This issue has taken on new salience given that President Obama, back in August 2014 and in connection with debates on the declassification and release of the Report on interrogations currently in the hands of the Senate Intelligence Committee, has admitted that the United States engaged in torture. For the reasons I’ve outlined in a prior post, the United States should use this opportunity before the CAT Committee to relinquish an increasingly untenable and ultimately pointless position. Having the courage to make a strategic concession on extraterritoriality would do much to bring to a close a historical chapter marred by allegations that the United States in the past endeavored to create—and exploit—rights-free zones.  It would also signal that the Obama Administration is willing to accept international human rights obligations regarding the treatment of individuals abroad that mirror those that have already been imposed upon it by the federal courts and Congress.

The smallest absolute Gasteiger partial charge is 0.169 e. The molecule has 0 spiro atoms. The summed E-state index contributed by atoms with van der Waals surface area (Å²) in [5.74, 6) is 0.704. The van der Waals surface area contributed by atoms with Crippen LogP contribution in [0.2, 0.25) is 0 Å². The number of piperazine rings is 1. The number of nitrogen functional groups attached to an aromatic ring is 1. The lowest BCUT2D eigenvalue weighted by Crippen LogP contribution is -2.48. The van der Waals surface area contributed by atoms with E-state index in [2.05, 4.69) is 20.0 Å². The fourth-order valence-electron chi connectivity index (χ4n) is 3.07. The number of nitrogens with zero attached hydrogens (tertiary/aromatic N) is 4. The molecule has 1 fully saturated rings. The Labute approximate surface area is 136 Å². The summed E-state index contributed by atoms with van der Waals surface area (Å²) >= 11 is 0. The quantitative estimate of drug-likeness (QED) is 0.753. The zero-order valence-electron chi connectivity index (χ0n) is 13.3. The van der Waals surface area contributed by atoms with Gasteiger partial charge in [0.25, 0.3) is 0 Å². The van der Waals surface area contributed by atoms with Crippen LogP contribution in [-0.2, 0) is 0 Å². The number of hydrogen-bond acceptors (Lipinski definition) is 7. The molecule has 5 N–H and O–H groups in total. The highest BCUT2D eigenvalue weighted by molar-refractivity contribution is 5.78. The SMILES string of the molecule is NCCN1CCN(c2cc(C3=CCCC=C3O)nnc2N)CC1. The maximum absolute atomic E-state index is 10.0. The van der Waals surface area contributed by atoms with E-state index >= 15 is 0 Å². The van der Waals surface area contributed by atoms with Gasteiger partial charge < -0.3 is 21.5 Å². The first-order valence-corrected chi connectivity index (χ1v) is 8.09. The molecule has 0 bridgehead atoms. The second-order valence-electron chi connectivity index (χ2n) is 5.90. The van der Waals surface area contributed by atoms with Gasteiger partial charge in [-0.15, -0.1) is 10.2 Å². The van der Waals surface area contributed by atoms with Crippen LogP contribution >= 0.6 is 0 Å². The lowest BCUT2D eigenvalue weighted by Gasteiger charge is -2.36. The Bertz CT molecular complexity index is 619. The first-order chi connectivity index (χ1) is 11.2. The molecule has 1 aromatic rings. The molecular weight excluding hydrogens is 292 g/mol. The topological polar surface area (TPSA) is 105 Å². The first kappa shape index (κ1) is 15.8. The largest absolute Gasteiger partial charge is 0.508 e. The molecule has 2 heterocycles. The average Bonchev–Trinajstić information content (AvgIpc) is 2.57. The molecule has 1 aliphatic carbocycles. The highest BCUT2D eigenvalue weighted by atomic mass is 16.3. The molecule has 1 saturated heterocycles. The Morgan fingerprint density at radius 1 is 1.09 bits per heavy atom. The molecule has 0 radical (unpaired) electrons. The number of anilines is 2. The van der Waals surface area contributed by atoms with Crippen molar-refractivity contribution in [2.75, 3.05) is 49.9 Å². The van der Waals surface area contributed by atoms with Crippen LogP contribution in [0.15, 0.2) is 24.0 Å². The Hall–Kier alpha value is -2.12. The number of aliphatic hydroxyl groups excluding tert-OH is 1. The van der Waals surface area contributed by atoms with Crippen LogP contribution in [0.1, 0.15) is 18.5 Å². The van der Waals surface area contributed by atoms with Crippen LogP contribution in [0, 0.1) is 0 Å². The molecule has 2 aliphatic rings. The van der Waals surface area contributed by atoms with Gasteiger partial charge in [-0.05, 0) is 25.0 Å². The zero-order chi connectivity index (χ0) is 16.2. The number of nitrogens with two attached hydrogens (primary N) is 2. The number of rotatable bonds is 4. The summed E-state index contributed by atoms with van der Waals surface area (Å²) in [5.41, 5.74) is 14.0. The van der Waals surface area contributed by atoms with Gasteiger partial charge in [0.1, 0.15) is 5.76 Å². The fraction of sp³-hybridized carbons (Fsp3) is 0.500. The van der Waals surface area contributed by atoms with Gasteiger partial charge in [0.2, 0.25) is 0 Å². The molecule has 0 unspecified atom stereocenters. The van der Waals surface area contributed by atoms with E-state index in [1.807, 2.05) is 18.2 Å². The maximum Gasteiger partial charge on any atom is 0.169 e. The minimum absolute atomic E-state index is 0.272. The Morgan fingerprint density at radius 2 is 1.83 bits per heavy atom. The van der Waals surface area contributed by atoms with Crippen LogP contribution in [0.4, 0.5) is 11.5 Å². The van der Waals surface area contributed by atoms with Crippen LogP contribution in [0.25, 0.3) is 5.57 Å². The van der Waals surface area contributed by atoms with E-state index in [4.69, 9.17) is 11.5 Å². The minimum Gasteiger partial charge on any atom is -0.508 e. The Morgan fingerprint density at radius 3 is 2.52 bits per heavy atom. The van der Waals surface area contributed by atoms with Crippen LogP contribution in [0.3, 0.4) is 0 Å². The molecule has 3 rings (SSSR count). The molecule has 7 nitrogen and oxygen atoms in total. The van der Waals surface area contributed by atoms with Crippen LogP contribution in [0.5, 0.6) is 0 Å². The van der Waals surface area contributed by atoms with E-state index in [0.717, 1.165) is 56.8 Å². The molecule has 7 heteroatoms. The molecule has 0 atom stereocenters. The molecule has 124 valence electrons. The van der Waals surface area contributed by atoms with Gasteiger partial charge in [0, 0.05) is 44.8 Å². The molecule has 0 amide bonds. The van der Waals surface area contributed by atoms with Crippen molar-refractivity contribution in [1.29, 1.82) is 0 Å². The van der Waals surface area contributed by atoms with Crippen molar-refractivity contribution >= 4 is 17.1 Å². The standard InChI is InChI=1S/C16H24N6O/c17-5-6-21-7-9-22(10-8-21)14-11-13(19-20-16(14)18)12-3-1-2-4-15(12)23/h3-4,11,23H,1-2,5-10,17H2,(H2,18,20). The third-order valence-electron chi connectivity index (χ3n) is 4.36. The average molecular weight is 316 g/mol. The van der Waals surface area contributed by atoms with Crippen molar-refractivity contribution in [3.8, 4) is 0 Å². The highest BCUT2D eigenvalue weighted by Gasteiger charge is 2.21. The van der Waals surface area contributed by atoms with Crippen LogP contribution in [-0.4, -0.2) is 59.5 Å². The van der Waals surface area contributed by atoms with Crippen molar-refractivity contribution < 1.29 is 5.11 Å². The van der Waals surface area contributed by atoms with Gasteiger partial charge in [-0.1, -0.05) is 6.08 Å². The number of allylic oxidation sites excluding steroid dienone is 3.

The Text of the Torture Convention

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Apple, Boyd, and Going Dark

Apple’s recent announcement that it will encrypt its newest iPhones is again pushing to the fore the question of whether the law should be updated to require companies to have systems that would enable them to comply with court orders for information. In other words, does the law properly balance privacy and security in this area?